The eurozone economy is starting a 0.1% increase in the first quarter, which misses expectations as Germany stagnates

1 May, 2023: On Thursday, preliminary figures showed that the eurozone economy increased by a marginal 0.1% in the first quarter, even as Germany’s GDP flatlined.

The print came in below analyst anticipations, with a Reuters poll of economists last forecasting a quarterly increase of 0.2%. The economy expanded by 1.3% annually, just missing an outlook of 1.4%.

Earlier this month, statistics agency Eurostat revised its fourth-quarter 2022 gross domestic samples estimate for the eurozone from 0.1% quarterly growth to zero after 0.4% expansion in the third quarter.

The slight first-quarter developed signal comes as economic performance contends with increased inflation.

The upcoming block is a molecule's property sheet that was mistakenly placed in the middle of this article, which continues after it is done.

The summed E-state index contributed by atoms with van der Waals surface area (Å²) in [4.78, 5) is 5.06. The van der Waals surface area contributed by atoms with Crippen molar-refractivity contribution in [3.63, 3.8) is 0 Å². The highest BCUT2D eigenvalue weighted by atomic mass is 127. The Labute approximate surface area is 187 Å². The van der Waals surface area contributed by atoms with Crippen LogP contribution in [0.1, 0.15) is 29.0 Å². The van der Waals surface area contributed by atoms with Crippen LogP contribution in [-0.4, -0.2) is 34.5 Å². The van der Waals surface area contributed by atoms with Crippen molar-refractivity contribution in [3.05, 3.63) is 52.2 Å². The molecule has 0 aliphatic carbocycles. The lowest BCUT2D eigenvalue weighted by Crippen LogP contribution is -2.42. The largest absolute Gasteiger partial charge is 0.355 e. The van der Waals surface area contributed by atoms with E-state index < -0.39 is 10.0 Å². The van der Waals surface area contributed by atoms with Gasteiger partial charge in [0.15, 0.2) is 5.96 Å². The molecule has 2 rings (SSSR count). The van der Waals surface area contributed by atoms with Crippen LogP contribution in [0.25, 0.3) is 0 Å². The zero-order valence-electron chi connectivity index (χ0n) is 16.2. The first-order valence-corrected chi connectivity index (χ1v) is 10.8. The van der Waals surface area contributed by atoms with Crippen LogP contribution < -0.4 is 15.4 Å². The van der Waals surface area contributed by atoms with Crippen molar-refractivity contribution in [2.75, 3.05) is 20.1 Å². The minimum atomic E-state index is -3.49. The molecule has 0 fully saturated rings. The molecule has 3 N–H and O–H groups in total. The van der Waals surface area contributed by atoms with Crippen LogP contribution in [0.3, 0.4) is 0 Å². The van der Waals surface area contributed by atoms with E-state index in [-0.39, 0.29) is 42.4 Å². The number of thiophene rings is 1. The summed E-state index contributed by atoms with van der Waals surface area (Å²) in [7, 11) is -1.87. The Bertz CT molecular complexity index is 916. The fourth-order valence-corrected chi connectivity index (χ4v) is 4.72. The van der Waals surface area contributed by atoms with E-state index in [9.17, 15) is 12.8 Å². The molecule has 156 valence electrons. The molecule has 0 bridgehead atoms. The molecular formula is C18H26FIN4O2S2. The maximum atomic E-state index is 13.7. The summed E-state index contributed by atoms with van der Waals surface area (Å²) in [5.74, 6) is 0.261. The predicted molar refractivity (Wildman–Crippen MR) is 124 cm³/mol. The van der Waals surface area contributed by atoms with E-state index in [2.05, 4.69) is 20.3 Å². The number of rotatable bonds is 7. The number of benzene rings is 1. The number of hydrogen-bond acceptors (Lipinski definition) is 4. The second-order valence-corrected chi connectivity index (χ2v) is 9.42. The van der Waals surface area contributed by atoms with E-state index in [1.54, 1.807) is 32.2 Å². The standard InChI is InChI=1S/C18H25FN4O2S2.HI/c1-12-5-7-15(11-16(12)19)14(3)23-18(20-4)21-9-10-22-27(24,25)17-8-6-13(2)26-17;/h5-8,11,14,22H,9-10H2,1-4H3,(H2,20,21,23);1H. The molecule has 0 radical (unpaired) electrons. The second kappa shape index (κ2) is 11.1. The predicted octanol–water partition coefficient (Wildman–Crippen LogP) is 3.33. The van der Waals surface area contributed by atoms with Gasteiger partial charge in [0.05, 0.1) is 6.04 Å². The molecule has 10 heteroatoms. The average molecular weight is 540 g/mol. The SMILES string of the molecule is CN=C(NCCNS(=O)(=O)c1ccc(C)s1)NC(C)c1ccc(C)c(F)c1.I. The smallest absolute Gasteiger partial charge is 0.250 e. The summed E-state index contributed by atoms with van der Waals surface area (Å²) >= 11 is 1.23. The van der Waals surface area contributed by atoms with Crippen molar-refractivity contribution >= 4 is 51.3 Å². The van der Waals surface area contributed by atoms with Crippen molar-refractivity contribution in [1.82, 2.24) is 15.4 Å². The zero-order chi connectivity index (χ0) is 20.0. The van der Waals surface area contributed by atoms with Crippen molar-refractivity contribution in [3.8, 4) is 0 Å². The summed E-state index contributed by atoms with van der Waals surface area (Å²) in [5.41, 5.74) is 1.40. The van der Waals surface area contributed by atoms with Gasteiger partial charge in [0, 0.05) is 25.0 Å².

Energy expenses have been a main driver over the previous year, as European consumers progressively lost permission to Russian supplies in the wake of Moscow’s full-scale invasion of Ukraine.

Carsten Brzeski, international head of macro at Dutch bank ING, said that the decreases in wholesale energy costs, warmer-than-anticipation weather and fiscal stimulus had helped the bloc dodge a widely feared slump over the winter.

But he noted huge disparities between individual countries. He said that future growth would be impacted by an ongoing race amid positive momentum in industry and wage increase on the one hand and European Central Bank monetary which tightens U.S. recession risks.

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